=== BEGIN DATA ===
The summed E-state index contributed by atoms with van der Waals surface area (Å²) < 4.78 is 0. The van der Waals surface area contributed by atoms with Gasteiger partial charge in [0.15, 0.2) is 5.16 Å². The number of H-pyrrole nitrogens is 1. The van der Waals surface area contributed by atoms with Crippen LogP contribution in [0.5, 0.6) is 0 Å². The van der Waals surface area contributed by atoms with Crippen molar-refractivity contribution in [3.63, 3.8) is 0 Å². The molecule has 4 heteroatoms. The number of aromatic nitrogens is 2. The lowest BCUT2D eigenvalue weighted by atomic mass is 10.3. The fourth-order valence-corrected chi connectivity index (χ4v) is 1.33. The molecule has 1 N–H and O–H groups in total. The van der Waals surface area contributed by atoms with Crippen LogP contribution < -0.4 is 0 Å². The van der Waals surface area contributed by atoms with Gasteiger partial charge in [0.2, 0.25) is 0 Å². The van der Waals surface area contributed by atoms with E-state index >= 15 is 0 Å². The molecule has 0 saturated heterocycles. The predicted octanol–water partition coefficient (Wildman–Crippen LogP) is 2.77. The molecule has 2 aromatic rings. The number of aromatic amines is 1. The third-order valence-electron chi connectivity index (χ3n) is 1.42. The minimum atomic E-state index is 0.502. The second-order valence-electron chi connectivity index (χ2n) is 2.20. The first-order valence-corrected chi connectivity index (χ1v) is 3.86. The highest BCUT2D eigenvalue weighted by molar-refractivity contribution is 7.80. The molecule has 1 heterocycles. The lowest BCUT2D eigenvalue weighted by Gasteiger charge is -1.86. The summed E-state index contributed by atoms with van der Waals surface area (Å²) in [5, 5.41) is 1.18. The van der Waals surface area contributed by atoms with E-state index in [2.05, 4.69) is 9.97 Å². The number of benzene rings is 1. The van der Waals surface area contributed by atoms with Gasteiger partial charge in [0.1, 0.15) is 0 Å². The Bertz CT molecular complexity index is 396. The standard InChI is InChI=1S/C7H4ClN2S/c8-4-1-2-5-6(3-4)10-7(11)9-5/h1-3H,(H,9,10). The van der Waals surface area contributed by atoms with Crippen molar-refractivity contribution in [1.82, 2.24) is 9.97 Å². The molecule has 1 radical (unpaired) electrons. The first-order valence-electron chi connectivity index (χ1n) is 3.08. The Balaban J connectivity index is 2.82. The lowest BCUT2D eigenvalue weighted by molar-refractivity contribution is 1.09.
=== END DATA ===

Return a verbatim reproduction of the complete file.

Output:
The summed E-state index contributed by atoms with van der Waals surface area (Å²) < 4.78 is 0. The van der Waals surface area contributed by atoms with Gasteiger partial charge in [0.15, 0.2) is 5.16 Å². The number of H-pyrrole nitrogens is 1. The van der Waals surface area contributed by atoms with Crippen LogP contribution in [0.5, 0.6) is 0 Å². The van der Waals surface area contributed by atoms with Crippen molar-refractivity contribution in [3.63, 3.8) is 0 Å². The molecule has 4 heteroatoms. The number of aromatic nitrogens is 2. The lowest BCUT2D eigenvalue weighted by atomic mass is 10.3. The fourth-order valence-corrected chi connectivity index (χ4v) is 1.33. The molecule has 1 N–H and O–H groups in total. The van der Waals surface area contributed by atoms with Crippen LogP contribution < -0.4 is 0 Å². The van der Waals surface area contributed by atoms with Gasteiger partial charge in [0.2, 0.25) is 0 Å². The van der Waals surface area contributed by atoms with E-state index >= 15 is 0 Å². The molecule has 0 saturated heterocycles. The predicted octanol–water partition coefficient (Wildman–Crippen LogP) is 2.77. The molecule has 2 aromatic rings. The number of aromatic amines is 1. The third-order valence-electron chi connectivity index (χ3n) is 1.42. The minimum atomic E-state index is 0.502. The second-order valence-electron chi connectivity index (χ2n) is 2.20. The first-order valence-corrected chi connectivity index (χ1v) is 3.86. The highest BCUT2D eigenvalue weighted by molar-refractivity contribution is 7.80. The molecule has 1 heterocycles. The lowest BCUT2D eigenvalue weighted by Gasteiger charge is -1.86. The summed E-state index contributed by atoms with van der Waals surface area (Å²) in [5, 5.41) is 1.18. The van der Waals surface area contributed by atoms with E-state index in [2.05, 4.69) is 9.97 Å². The number of benzene rings is 1. The van der Waals surface area contributed by atoms with Gasteiger partial charge in [0.1, 0.15) is 0 Å². The Bertz CT molecular complexity index is 396. The standard InChI is InChI=1S/C7H4ClN2S/c8-4-1-2-5-6(3-4)10-7(11)9-5/h1-3H,(H,9,10). The van der Waals surface area contributed by atoms with Crippen molar-refractivity contribution in [1.82, 2.24) is 9.97 Å². The molecule has 1 radical (unpaired) electrons. The first-order valence-electron chi connectivity index (χ1n) is 3.08. The Balaban J connectivity index is 2.82. The lowest BCUT2D eigenvalue weighted by molar-refractivity contribution is 1.09.